We see it year after year in the Atlanta Jazz Festival, the largest free jazz festival in the country. Every May, visitors from the U.S. and around the world come to Atlanta to hear jazz legends and up-and-coming jazz greats. The festival generates millions of dollars in local economic activity each year, benefiting residents and businesses across the city, regardless of their tastes in music.
Atlanta also is attracting new visitors from around the world with the recently opened Center for Civil and Human Rights, located adjacent to the Georgia Aquarium and World of Coca-Cola. These and other attractions will be easier to access thanks to the upcoming Atlanta Streetcar, which will open up downtown to even more visitors without the strain of more traffic.
Although these new centers and attractions show that the city is committed to moving forward, the arts aren’t immune to market forces. Like any industry, arts and cultural organizations must be nimble and ready to adapt to a changing market.
In early November, the City of Atlanta Mayor’s Office of Cultural Affairs, alongside Americans for the Arts, co-hosted the annual National Arts Marketing Project (NAMP) Conference. This national gathering of more than 600 arts marketing professionals was formed to explore the future of arts marketing and audience engagement. Attendees discussed how arts and cultural organizations can remain relevant in a world where tastes and trends seem to change by the minute. They tackled tough industry challenges as they examined ways to increase audience engagement, utilize new technology, adapt to new engagement models and increase the appeal of the arts across generations.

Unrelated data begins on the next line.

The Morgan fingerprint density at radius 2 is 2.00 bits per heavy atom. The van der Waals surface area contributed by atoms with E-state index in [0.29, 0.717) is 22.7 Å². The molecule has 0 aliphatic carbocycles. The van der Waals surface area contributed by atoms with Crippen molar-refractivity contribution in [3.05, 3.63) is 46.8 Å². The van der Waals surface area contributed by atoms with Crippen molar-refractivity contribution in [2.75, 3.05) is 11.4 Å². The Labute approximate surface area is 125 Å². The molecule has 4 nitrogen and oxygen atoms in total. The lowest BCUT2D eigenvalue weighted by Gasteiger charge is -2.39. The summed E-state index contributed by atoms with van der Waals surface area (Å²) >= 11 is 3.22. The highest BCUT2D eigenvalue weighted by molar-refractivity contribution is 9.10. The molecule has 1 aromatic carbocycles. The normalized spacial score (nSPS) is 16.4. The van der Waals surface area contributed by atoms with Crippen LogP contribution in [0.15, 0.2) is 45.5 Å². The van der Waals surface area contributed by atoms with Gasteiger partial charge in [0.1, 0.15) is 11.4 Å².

They did not find simple answers to these issues, but they generated ideas that will be enacted through the coming weeks, months and years. These conversations show that the arts and culture industry is commitment to ensuring that the arts remain an immeasurable cultural force and indisputable economic driver in Atlanta and other cities across the country.
Robert L. Lynch is president and CEO of Americans for Arts. Camille Russell Love is executive director of the Mayor’s Office of Cultural Affairs in Atlanta.